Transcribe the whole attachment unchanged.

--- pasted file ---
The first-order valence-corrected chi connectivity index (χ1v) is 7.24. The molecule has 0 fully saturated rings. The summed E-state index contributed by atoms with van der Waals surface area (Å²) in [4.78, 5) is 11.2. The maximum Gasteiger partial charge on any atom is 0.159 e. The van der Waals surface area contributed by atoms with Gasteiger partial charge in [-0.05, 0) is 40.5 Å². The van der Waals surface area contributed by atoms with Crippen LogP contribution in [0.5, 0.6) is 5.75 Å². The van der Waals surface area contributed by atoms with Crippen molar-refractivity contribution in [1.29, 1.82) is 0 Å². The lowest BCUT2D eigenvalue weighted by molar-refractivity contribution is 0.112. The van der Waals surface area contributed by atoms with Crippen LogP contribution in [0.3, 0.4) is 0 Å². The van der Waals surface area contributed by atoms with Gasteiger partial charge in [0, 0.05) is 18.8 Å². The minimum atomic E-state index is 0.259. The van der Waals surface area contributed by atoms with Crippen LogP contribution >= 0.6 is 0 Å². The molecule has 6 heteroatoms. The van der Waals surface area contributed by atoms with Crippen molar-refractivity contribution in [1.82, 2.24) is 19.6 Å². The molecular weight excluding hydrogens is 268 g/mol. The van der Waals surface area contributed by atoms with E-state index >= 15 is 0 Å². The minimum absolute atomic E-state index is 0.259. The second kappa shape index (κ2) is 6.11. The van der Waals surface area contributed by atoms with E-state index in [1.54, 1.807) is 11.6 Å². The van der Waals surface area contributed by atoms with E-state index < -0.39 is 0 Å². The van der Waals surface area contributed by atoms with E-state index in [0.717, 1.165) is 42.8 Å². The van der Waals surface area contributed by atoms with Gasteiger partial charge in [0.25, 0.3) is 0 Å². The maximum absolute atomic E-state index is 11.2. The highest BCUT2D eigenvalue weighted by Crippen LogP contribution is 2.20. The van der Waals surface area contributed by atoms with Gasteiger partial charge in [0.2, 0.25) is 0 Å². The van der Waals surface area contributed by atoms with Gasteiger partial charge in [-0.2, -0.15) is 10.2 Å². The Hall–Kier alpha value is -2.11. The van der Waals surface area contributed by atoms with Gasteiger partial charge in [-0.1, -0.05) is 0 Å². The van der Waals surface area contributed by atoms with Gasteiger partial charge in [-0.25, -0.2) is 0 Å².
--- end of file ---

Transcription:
The first-order valence-corrected chi connectivity index (χ1v) is 7.24. The molecule has 0 fully saturated rings. The summed E-state index contributed by atoms with van der Waals surface area (Å²) in [4.78, 5) is 11.2. The maximum Gasteiger partial charge on any atom is 0.159 e. The van der Waals surface area contributed by atoms with Gasteiger partial charge in [-0.05, 0) is 40.5 Å². The van der Waals surface area contributed by atoms with Crippen LogP contribution in [0.5, 0.6) is 5.75 Å². The van der Waals surface area contributed by atoms with Crippen molar-refractivity contribution in [1.29, 1.82) is 0 Å². The lowest BCUT2D eigenvalue weighted by molar-refractivity contribution is 0.112. The van der Waals surface area contributed by atoms with Crippen LogP contribution in [0.3, 0.4) is 0 Å². The van der Waals surface area contributed by atoms with Gasteiger partial charge in [0, 0.05) is 18.8 Å². The minimum atomic E-state index is 0.259. The van der Waals surface area contributed by atoms with Crippen LogP contribution >= 0.6 is 0 Å². The molecule has 6 heteroatoms. The van der Waals surface area contributed by atoms with Crippen molar-refractivity contribution in [1.82, 2.24) is 19.6 Å². The molecular weight excluding hydrogens is 268 g/mol. The van der Waals surface area contributed by atoms with E-state index >= 15 is 0 Å². The minimum absolute atomic E-state index is 0.259. The second kappa shape index (κ2) is 6.11. The van der Waals surface area contributed by atoms with E-state index in [1.54, 1.807) is 11.6 Å². The van der Waals surface area contributed by atoms with E-state index < -0.39 is 0 Å². The van der Waals surface area contributed by atoms with E-state index in [0.717, 1.165) is 42.8 Å². The van der Waals surface area contributed by atoms with Gasteiger partial charge in [0.25, 0.3) is 0 Å². The maximum absolute atomic E-state index is 11.2. The highest BCUT2D eigenvalue weighted by Crippen LogP contribution is 2.20. The van der Waals surface area contributed by atoms with Gasteiger partial charge in [0.2, 0.25) is 0 Å². The van der Waals surface area contributed by atoms with Gasteiger partial charge in [-0.2, -0.15) is 10.2 Å². The Hall–Kier alpha value is -2.11. The van der Waals surface area contributed by atoms with Gasteiger partial charge in [-0.1, -0.05) is 0 Å². The van der Waals surface area contributed by atoms with Gasteiger partial charge in [-0.25, -0.2) is 0 Å².